And this fact is the more significant, from the company in which Mr. Clough’s poems appear; for as to Mr. Burbidge’s, —it will be enough to say, that the latter gentleman uses the phrase, ‘the sacred fire of youth’, openly and undisguisedly, to express the feeling of sensual passion in a married man.
And now our readers have some general idea of the ethical tone of Mr. Clough’s poems. To examine into this ethical tone, to endeavour, e.g. to decide how far on the whole it is hopeful or the reverse in regard to his chance of ultimately reaching to the truth; or how much is praiseworthy and how much reprehensible; —this would lead us to far too great a length, even if the task were in the compass of our ability. On their poetical merit, again, it is needless to speak; for the quotations we have given will enable our readers to judge for themselves. So much only we may say, that, to judge from our own experience, these poems possess one characteristic of high excellence, viz. that they grow greatly on the mind by repeated perusal, and that a first reading does them no sort of justice.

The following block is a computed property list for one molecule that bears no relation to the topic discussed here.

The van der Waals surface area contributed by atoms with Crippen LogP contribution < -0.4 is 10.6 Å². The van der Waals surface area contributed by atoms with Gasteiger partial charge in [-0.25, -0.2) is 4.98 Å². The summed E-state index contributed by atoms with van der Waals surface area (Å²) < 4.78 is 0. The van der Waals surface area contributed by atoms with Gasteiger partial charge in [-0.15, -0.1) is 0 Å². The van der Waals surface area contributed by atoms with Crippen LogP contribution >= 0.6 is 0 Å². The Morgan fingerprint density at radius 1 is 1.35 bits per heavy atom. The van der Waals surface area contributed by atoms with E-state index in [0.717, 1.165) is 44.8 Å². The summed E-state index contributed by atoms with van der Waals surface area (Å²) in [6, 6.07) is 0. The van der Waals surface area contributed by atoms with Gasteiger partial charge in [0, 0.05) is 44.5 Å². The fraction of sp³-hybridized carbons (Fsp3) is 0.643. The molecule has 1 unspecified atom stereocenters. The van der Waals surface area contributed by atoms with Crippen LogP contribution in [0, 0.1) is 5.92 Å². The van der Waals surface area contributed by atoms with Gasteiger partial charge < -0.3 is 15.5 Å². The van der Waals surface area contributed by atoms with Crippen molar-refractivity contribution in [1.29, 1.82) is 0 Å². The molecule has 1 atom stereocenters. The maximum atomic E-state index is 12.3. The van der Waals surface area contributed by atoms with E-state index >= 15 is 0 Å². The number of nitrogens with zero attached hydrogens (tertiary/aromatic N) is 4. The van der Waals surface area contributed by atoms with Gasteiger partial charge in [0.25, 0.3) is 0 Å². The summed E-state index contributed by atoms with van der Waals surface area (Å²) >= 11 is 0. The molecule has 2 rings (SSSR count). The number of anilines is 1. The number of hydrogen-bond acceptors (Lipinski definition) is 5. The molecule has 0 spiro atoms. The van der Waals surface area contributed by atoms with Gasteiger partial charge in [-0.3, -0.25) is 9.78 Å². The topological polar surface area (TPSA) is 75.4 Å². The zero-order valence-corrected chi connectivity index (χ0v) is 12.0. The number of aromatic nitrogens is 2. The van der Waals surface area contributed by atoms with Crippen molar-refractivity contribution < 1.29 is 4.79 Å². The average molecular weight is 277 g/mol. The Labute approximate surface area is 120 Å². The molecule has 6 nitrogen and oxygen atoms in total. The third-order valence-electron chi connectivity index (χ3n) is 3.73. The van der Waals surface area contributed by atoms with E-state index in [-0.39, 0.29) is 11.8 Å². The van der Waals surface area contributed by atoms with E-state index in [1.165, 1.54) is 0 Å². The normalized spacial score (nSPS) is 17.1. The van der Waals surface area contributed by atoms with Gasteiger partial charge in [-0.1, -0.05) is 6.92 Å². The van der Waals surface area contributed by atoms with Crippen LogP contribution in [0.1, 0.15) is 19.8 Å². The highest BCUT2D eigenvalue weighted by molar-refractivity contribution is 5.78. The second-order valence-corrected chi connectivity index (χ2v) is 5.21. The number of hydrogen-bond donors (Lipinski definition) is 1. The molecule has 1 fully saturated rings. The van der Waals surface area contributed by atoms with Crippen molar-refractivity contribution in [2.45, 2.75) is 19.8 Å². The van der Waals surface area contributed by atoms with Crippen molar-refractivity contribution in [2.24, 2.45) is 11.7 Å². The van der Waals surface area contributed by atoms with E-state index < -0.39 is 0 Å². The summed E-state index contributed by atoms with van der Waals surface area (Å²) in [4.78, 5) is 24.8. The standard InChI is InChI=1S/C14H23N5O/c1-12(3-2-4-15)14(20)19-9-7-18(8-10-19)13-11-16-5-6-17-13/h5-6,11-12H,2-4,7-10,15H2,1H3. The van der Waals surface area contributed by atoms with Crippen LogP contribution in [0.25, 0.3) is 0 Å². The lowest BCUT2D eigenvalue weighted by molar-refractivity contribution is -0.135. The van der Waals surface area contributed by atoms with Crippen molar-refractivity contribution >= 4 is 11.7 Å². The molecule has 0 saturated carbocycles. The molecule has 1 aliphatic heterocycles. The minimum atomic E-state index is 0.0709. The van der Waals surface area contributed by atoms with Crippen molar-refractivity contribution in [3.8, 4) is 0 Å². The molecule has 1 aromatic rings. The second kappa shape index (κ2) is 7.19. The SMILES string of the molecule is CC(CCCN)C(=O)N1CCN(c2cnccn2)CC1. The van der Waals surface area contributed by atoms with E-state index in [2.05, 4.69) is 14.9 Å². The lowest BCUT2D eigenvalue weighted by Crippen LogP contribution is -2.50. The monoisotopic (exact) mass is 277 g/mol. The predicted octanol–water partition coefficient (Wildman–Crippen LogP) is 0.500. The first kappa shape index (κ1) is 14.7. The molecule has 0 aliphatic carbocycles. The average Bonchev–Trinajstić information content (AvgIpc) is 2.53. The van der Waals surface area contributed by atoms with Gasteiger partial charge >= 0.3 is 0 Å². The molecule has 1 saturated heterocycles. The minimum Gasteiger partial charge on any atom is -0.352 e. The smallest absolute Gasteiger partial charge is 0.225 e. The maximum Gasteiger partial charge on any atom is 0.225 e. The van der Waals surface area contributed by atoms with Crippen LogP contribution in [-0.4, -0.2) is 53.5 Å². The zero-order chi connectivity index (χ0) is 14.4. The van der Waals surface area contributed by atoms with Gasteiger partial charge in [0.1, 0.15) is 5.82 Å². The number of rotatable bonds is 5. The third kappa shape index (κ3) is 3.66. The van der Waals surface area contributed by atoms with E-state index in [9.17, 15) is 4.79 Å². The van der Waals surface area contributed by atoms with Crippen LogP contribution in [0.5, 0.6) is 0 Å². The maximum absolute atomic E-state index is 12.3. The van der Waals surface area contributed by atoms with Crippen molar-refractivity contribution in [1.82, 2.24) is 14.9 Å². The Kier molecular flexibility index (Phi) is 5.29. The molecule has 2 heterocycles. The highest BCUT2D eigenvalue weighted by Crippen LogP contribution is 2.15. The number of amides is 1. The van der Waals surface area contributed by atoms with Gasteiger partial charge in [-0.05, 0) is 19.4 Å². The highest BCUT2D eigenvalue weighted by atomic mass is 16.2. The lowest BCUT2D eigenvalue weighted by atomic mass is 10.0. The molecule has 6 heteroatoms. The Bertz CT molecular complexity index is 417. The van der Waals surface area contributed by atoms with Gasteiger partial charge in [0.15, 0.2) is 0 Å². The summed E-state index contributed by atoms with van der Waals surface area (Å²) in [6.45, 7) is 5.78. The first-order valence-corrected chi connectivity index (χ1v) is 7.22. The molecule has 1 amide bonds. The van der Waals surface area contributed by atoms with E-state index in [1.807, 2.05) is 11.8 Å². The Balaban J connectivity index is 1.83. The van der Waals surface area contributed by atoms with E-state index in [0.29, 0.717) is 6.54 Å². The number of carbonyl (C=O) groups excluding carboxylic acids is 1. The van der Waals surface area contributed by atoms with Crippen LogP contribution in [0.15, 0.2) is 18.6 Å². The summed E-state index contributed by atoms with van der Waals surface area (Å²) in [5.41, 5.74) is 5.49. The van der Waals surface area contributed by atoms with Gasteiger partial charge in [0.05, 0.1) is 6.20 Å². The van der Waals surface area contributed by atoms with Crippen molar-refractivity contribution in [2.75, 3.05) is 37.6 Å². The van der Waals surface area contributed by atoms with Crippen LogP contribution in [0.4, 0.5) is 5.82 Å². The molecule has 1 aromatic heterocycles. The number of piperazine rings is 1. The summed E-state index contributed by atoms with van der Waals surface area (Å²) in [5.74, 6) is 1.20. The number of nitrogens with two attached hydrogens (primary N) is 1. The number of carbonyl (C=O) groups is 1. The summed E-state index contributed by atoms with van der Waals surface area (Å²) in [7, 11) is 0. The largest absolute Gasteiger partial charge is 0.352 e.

The extract given below consists of that part of the review devoted to Clough, the general remarks on the differing qualities of Burbidge together with one sample of the reviewer’s taste for the latter poet.
The same serious spirit, the same sense of mystery, the same vivid consciousness of the Unseen in which we live and move—which characterises the poetry of Mr. Kingsley and Mr. Trench—appear in the little volume called Ambarvalia. Mr. Clough’s poems are generally more remarkable for spiritual than for poetical thought: his language is often stiff, and his ideas obscure and involved, which makes it difficult to